December was a bad month

December was a bad month for the financial markets.  Simmering worries about the global economy and central banks raising rates came to a head.  There are many catalysts to blame – worries about Brexit, with still no solution in sight as the March 29th deadline looms closer.  Official data on Chinese trade data, and overall economic activity, continue to paint a bleak picture.  The housing market in the U.S. continues to decelerate.  The Fed has, so far, not changed course.  All of this added up to a lot of selling in the month of December.  


Stocks & Bonds

The U.S. stock market ended the year in negative territory, and international stocks fared even worse.  Bonds fared slightly better.  Inflation continues to be more of an idea than a reality – which theoretically gives the Fed some room for stimulus if financial markets continue to sell off.  Here is 2018 by the numbers:

Commodities & Currencies

Oil prices fell 10.76% in December as a ‘risk-off’ attitude dominated most major markets.  After starting the year at $64.31 per barrel, oil closed out the year at $45.72, a drop of nearly 25%.  Although the dollar weakened just over 1% in December, for the year it ended up 4.40%.  The Fed’s actions to raise interest rates, as well as the dollar’s traditional ‘safe haven’ status, both likely contributed to the rise.    Gold jumped 5% in December, as the yellow metal usually performs well when stocks sell off severely.  However, it’s appeal as a safe-haven was tempered by rising interest rates, which make it more expensive to hold the metal and wait patiently for price appreciation.  Despite the December bump, gold was down 1.91% for the year.


The ISM Manufacturing PMI in December was 54.1%, down sharply from the November reading of 59.3.  The non-manufacturing, or services, index came in at 57.6%, also down from the month before.  Both numbers continue to show expansion, but at a slowing rate.  Due to the partial government shutdown, the Commerce Department has not released any new data on GDP.  The last information we have shows that the economy grew at an annual rate of 3.4% in the 3rd quarter.  We should have information on the 4th quarter, and a better idea of full-year growth, if/when the government re-opens.        

The National Association of Realtors reports that existing-home sales in December fell by 6.4% from the rate in August, and are 10.3% lower than they were a year ago.  The median home price rose 2.9% to $253,600 from a year ago.  Median home prices have been rising for the past 82 months.  The average 30-year mortgage rate in December was 4.64%, hovering near a 7-year high.  Distressed sales (foreclosures and short-sales) were 2% of total sales in December.


The December stock market sell-off was certainly a shock, but I do not think it was really a surprise.  Most reasonable long-term investors have a sense that the economy ebbs and flows over long periods, and that we are likely more in ‘ebb’ territory than we are in ‘flow’ territory.  The directional shift always comes after excesses have built up somewhere.  In 2007, there was too much mortgage debt.  The graph below shows how mortgage debt nearly doubled in a few years leading up to 2008 – the shaded area indicates a recession.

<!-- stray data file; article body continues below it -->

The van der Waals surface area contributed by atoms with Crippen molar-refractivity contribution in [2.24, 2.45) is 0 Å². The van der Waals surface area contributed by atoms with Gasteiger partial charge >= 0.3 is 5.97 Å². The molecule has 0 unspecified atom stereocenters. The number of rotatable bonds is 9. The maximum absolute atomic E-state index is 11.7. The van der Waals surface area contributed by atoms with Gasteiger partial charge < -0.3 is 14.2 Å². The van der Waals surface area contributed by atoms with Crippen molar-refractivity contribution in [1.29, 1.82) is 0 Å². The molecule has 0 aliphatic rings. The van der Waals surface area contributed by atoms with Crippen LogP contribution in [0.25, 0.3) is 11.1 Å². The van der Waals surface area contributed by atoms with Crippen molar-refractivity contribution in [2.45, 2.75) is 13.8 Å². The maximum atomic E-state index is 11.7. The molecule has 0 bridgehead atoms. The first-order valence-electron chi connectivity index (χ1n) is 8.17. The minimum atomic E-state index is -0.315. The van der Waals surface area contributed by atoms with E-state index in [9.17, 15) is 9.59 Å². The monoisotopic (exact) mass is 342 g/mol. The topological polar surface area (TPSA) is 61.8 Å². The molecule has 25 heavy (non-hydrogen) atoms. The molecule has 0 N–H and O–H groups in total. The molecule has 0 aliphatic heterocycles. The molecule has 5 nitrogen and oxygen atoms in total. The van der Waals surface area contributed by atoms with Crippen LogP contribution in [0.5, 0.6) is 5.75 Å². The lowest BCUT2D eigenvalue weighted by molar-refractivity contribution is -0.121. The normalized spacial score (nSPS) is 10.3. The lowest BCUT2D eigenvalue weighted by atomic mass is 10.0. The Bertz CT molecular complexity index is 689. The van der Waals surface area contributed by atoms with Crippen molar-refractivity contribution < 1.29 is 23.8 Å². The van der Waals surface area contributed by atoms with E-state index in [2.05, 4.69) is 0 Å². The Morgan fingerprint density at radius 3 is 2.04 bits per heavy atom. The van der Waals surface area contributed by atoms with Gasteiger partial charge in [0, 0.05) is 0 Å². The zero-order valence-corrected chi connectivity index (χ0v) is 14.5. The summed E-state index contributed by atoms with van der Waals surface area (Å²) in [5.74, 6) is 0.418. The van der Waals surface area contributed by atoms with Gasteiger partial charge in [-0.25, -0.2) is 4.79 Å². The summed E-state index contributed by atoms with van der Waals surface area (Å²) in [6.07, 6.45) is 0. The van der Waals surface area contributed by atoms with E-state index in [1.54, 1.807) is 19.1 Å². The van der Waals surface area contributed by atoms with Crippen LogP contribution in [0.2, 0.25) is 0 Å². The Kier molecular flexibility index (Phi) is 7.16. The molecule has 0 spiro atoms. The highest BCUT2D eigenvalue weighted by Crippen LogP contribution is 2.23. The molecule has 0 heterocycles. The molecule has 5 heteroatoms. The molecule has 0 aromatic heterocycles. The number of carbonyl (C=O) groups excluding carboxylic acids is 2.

Some believe that the new ‘bubble’ is corporate debt.  As the Fed kept interest rates exceptionally low after the crisis of 2008, corporations binged on easy money, as seen below.

Although the economic expansion has continued since 2009, the stock market is now starting to worry: what happens next?  The easy money that has juiced corporate profits for the last few years has run into two brick walls.  The first brick wall is the federal government – there are only so many trillions of dollars to borrow in the world, and Trump’s massive new deficits are now gobbling up much of the money that used to be available to the private sector.  The second brick wall is the Federal Reserve – they have not only raised their reference rates, they are also actively withdrawing funds from the financial markets.  

Against this backdrop of rising rates and too much leverage in the system, the stock market easily sells off.  Even though tariffs on China, or Brexit, are not likely to have a significant impact on the world economy, they provide enough of spark to ignite the ample dry kindling.  In December, a few sparks took hold, and the result was a decline of almost 10% in the S&P 500 in one month.

And as always, please feel free to forward this to friends and family.


Data Sources: – S&P 500 information – MSCI EAFE information – Barclays Aggregate Bond information – U.S. Dollar & commodities performance – Housing market data – GDP numbers – CPI and unemployment numbers – Consumer spending data – PMI numbers – NYMEX crude prices, gold and other commodities

This material was prepared by Greg Naylor, and all views within are expressly his. This information should not be construed as investment, tax or legal advice and may not be relied upon for the purpose of avoiding any Federal tax liability. This is not a solicitation or recommendation to purchase or sell any investment or insurance product or service, and should not be relied upon as such. The S&P500, MSCI EAFE and Barclays Aggregate Bond Index are indexes. It is not possible to invest directly in an index. The information is based on sources believed to be reliable, but its accuracy is not guaranteed. Investing involves risks and investors may incur a profit or a loss. Past performance is not an indication of future results. There is no guarantee that a diversified portfolio will outperform a non-diversified portfolio in any given market environment. No investment strategy can guarantee a profit or protect against loss in periods of declining values. Listed entities are not affiliated.